Local houseless advocates claim Heer Park is being targeted to make way for “mixed-use” developers
Bulldozer taking down a houseless encampment

The City recently cleared a houseless encampment near Greenlawn Cemetery 

Hundreds of Columbus residents who have been living in tents and other makeshift shelters – community members who cannot afford traditional housing – have been evicted by the City of Columbus. More evictions of tent camps utilizing bulldozers are in the works, including the encampment at Heer Park scheduled for this Tuesday morning where anywhere from 60 to 100 community members reside.

A City eviction notice ducted-taped near the park states “you will be arrested if you are still there on June 14th” when City workers “come in for remediation,” which means all items will be removed and likely with the apparent efficiency a bulldozer provides. This type of so-called bulldozer “remediation” occurred near Green Lawn Cemetery roughly two weeks ago.

Heer Park, which is adjacent to the Great Southern shopping center, was closed by the City during the winter of 2021, but then become a temporary or state-of-flux community for those who, as some describe it, are “camping out.” But the reality is, pitching a tent and sleeping outside is the end-of-the-line when someone is facing the multiple stages of houselessness.

“We refer to those we serve as houseless or unhoused, not homeless,” said Emily Myers, the 30-something founder of local mutual aid group Heer To Serve, which has served those living at Heer Park and surrounding encampments since 2020. “We say this because the tents, vehicles and other makeshift dwellings in which they reside are their homes. These camps they have been living in are their communities. The City of Columbus has torn these communities apart to sweep the problem under the rug, and to enable development and construction.”

Myers began her advocacy in 2020 by setting up shop in the Heer Park parking lot “out of the trunk of her car,” offering clothing, shoes, blankets, food, harm reduction information, Naloxone, etc. Her advocacy has evolved into multiple tables and a canopy.

“Basically we’ve been loving on this community for two years, getting to know people,” she said. “Our friends on the south side have been living on land that will soon be home to a variety of developments, including a new bike trail head and a canoe livery and bar. The City of Columbus has been sending the Columbus Police to harass them and force them out of their encampment.”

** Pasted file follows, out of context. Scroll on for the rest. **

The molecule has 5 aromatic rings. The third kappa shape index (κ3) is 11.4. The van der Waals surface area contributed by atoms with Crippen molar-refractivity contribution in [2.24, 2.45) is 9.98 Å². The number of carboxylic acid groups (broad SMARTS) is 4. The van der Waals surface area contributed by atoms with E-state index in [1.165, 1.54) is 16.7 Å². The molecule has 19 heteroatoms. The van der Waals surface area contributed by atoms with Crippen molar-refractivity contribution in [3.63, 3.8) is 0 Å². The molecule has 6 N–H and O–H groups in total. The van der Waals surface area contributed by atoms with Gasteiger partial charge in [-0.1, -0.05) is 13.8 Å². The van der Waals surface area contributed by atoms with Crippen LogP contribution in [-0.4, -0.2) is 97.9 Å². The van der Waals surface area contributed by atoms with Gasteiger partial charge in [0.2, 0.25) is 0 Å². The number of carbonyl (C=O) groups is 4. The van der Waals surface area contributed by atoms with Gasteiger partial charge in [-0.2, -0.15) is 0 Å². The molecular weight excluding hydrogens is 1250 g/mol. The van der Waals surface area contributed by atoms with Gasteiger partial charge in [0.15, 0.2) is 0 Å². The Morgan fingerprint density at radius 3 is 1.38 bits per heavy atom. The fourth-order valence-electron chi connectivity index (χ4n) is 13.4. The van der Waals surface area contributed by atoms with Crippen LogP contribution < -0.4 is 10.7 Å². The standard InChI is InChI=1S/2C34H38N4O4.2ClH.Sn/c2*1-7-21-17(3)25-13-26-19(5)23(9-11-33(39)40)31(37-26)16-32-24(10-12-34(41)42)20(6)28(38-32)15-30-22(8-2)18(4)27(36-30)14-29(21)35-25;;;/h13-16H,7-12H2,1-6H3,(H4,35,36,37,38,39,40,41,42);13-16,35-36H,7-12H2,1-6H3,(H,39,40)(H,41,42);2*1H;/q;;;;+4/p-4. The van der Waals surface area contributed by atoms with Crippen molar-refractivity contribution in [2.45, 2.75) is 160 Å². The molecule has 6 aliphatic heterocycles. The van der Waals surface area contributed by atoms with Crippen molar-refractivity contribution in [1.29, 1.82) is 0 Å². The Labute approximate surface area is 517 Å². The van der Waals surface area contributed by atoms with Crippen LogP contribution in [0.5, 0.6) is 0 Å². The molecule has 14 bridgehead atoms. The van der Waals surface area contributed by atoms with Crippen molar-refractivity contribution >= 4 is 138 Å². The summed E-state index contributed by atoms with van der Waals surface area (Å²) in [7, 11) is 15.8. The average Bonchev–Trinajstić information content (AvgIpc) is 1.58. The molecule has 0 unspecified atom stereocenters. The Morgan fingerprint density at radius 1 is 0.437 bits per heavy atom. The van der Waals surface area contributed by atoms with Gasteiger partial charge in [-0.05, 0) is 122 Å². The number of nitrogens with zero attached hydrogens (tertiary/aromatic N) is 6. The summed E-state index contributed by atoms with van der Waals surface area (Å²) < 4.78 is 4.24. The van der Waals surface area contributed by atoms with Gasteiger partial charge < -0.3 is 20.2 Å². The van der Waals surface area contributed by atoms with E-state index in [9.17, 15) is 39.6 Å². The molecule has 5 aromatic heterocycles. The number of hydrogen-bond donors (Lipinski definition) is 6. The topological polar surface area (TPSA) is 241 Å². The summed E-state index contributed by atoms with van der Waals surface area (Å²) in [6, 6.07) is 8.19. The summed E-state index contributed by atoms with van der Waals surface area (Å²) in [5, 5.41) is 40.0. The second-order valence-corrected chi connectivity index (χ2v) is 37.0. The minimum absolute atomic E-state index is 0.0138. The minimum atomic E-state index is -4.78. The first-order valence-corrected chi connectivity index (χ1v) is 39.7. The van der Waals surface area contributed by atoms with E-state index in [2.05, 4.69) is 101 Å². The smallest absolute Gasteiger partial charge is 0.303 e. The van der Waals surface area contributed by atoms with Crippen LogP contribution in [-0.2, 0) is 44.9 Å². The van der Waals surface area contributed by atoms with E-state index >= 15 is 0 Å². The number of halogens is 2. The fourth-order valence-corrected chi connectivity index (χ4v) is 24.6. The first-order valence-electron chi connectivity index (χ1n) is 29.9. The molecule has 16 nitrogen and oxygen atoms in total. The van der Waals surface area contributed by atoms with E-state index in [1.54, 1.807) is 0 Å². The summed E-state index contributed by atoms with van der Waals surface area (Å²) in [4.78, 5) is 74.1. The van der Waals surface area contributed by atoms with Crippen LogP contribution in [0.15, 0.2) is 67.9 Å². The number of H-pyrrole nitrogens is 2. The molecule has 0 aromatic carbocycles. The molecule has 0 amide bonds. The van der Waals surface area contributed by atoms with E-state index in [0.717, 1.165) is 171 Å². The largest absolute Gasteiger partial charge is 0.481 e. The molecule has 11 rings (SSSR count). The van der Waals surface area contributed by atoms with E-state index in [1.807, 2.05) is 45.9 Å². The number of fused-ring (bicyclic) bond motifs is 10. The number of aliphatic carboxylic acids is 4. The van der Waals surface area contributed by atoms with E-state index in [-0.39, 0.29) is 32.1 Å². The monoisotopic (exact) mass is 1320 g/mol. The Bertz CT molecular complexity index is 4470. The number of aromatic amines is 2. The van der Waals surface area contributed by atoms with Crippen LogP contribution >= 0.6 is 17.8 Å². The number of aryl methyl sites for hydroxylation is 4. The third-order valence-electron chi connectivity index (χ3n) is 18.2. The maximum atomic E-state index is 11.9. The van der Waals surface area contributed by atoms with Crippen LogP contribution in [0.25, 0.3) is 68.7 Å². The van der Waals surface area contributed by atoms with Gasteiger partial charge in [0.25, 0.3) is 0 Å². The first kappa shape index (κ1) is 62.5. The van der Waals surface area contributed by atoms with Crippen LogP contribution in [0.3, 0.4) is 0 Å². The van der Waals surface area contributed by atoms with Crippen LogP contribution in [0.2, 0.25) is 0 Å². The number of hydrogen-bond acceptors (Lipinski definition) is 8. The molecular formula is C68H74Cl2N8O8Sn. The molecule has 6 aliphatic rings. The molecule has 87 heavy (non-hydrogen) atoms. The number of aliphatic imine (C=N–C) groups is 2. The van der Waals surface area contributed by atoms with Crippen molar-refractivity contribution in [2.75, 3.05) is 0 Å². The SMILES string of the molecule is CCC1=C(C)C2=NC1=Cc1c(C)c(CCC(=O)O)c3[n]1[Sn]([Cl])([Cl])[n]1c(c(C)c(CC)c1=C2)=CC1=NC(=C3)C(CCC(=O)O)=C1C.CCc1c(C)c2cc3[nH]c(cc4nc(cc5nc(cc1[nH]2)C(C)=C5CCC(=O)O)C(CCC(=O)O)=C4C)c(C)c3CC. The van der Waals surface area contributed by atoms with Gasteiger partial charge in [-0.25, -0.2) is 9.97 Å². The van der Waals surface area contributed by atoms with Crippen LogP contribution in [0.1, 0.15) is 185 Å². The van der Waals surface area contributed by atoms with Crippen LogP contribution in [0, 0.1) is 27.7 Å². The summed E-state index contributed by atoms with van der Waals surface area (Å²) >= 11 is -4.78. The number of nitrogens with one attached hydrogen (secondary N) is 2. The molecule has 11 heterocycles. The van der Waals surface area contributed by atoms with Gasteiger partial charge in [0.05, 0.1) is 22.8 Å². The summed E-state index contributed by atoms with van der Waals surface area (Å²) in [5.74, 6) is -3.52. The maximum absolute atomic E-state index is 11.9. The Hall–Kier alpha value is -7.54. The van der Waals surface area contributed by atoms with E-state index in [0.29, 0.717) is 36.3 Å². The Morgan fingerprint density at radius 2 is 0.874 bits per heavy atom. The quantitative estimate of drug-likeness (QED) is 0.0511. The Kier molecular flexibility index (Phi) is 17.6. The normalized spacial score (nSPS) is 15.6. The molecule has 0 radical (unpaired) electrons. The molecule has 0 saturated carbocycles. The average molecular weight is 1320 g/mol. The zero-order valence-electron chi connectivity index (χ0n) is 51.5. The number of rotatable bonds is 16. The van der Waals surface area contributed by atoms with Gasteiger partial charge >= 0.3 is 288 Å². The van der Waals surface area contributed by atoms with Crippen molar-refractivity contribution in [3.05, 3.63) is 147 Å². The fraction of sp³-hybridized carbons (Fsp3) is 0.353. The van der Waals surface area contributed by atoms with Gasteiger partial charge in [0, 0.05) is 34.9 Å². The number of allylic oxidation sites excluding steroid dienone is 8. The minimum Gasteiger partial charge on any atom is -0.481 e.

Camps all over Columbus of late have been swept by Columbus police, says Myers and other local houseless advocates. But there is nowhere for these people to go due to a lack of available beds in Columbus shelters and a lack of affordable housing.

When a camp sweep occurs, residents are warned typically a couple of weeks in advance they need to leave.

Those remaining in their tents the day of the camp sweep are arrested for trespassing. The City does not provide any help to those who need to relocate and has no recommendations as to where they should go.

“The City still owns it (Heer Park),” says Myers. “I’m sure they will [develop it], but they won’t tell anybody anything. They’re saying they don’t have any plans right now. But yet they’re putting people out June 14th and threatening bulldozers. It sounds like a plan to me.”

Many believe Columbus is staring an affordable housing crisis in the face, or that Columbus is already in the eye of the storm – like Austin, Texas or San Francisco.

“We’re definitely in the midst of it. We’ve been in the midst of it for many years. We are 54,000 units short just for affordable housing, and that’s just to keep with demand that’s already here,” says Myers.

The Community Shelter Board and local HUD workers make a “Point-in-Time-Count” once a year, during the winter. A Point-in-Time Count is a count of sheltered and unsheltered people who are experiencing houselessness.

Myers says this year’s Point-in-Time-Count for Columbus resulted in “3,000 to 4,000” houseless, but she and others believe this total is not accurate and doesn’t fully expose the reality.

“That doesn’t count everybody, by a long shot. Because when they do the land count and if they don’t find you in your tent, they don’t count you. And they don’t count people who are living in cars, and they don’t count people who are doubled-up with other people,” said Myers.

She believes the truer number of those experiencing houselessness in Columbus is closer to a minimum of “25,000.”

“There’s different types of houselessness, it’s not just people living in tents. It’s people who are in living in their cars. The third group are the people living in shelters. And the fourth group, is the hidden one, that’s what they call it, the ‘hidden homeless.’ or people are doubled-up with other people,” said Myers.